He loves airplanes, helicopters, cars and trucks, too. He always is the first to hear them flying above or driving by. Maybe we’re too used to it, and he just appreciates and notices the noises, the sights. He loves the birds. He hears them chirps and looks around to find where they are.
On Wednesday I walked into his preschool classroom to pick him up, and he didn’t come running like he usually does. His teacher said his name to tell him I was there, but he didn’t look up. I walked over stopping several feet before him and said his name, but he didn’t look up. He was happy- playing with a bus and ball. He was sharing and sitting with a friend. It was a sweet sight to see. But he didn’t even look up to our multiple attempts to get his attention.
He can’t hear.
Last weekend we left him at my parents’ house for a few hours. When we walked in he didn’t turn around. He didn’t notice us. Even when we said hi. Usually he hears the door open and jumps up right away. This was different.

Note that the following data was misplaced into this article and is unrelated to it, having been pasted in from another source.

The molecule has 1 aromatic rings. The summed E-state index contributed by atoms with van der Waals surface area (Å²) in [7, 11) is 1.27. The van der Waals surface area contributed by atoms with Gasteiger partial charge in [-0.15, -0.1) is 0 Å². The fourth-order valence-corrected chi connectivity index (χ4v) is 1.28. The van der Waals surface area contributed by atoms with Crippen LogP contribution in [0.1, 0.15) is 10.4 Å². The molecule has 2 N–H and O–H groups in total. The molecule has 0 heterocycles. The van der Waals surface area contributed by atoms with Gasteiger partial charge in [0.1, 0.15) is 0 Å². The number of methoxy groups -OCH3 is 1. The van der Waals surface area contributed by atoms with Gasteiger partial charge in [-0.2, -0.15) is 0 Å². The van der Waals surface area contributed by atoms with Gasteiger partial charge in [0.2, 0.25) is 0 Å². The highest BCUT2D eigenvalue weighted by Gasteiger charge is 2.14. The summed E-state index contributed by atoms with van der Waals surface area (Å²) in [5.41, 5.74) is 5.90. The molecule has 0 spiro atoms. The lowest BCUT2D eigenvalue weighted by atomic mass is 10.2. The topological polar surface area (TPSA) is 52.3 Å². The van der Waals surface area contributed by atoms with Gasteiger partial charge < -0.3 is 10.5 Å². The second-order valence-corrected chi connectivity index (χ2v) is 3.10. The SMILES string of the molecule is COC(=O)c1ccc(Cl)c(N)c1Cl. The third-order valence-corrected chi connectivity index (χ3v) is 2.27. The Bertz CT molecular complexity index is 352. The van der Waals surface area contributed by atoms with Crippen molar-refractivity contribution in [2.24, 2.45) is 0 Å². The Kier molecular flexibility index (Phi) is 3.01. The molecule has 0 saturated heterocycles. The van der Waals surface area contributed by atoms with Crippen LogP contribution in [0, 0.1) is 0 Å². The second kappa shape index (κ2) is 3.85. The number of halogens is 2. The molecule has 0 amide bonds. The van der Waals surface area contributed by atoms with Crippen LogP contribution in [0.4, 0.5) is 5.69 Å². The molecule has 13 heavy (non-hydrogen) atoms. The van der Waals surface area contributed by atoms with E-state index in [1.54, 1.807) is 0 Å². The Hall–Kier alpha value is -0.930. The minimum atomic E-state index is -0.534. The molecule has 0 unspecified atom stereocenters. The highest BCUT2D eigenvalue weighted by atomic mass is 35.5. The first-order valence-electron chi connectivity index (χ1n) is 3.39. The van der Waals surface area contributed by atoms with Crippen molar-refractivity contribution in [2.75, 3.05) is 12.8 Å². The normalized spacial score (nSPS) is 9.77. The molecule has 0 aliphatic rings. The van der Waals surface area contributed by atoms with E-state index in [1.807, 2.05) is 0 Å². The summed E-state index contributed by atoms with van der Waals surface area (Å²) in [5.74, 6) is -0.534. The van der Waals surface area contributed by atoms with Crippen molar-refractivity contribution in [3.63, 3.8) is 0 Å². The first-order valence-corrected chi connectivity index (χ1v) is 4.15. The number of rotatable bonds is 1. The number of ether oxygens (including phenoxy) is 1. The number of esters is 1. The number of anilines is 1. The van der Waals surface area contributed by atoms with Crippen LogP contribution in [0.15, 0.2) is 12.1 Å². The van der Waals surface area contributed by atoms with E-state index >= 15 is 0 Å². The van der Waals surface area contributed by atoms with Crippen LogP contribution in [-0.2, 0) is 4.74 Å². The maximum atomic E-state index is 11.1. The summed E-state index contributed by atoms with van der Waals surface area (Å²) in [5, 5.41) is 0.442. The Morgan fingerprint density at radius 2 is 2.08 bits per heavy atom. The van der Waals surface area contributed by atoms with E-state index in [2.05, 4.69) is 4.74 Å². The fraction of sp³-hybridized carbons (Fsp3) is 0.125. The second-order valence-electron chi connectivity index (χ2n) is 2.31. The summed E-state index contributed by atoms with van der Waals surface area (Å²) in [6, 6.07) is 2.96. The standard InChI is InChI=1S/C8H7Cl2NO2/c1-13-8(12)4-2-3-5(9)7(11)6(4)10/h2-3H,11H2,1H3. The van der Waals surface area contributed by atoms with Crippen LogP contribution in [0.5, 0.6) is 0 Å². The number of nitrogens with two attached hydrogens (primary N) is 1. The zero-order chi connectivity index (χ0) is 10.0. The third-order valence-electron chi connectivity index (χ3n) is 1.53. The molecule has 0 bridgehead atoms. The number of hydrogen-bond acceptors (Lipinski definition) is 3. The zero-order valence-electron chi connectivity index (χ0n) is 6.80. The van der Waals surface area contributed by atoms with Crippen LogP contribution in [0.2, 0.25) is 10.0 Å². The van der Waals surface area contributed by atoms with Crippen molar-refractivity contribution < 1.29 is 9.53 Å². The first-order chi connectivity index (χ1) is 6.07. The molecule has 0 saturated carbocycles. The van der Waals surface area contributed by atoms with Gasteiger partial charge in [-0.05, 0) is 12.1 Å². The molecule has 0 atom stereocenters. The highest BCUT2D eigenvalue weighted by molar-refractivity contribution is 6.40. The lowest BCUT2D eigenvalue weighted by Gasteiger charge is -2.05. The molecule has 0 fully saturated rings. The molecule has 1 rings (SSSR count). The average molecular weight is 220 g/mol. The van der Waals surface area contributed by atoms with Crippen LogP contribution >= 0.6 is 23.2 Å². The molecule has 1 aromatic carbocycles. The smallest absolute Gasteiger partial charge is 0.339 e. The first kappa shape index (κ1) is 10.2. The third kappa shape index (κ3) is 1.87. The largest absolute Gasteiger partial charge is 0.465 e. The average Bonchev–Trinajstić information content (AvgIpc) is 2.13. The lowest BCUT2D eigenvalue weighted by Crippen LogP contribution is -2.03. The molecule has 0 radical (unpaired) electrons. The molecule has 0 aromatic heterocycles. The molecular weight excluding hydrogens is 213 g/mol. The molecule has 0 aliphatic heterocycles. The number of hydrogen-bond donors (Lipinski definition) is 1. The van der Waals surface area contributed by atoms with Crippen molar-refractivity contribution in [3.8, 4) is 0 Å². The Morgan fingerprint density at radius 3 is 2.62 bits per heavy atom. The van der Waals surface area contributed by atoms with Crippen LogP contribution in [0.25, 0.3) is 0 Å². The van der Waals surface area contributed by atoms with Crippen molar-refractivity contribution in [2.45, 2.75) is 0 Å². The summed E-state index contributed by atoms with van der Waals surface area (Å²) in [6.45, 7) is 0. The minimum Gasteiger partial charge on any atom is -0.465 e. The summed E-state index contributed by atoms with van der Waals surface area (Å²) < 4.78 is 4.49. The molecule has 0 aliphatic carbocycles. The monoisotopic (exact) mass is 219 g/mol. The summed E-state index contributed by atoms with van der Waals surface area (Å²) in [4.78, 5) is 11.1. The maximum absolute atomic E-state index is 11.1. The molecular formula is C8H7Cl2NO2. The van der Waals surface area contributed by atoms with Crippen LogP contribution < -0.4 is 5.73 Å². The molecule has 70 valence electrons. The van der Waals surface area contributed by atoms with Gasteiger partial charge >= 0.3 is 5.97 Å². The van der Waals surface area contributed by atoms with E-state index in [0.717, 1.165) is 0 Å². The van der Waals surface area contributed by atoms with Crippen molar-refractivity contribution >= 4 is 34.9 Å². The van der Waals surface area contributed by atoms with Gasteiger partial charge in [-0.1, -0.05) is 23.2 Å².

We found out at the ENT’s office on Tuesday that his left ear drum isn’t moving at all. Meaning he can’t hear out of his left ear at all. But we’ve been down this road before. This isn’t new. The first time was very scary. We found out Jack couldn’t hear and then were left with all kinds of questions wondering if it was permanent, why it happened, how or if it could be fixed.
The great thing about a great doctor is that they explain it all to you. Jack’s hearing improved some on its own in the spring when the fluid cleared. Then it was fully restored when he had tubes placed in May. We know this time that it’s only temporary. It will be fixed soon enough, and Jack will hear again.
And I tell him that things will get better soon. I tell him that the doctors are going to fix it soon so that he’ll be able to hear again. I wonder if it scares him. Does it bother him that he can’t hear like usual? Is he frightened? I try to explain it, but I don’t know if that does any good. He is 18 months after all. But all too often, I think he’s too little, to young to understand, when he isn’t. So now we do our best– we repeat words more than usual, we look him in the eyes when we ask him something to be sure he hears [which is probably something I should be doing anyway], and we point out the things he misses. Gotta make sure we still see all those airplanes.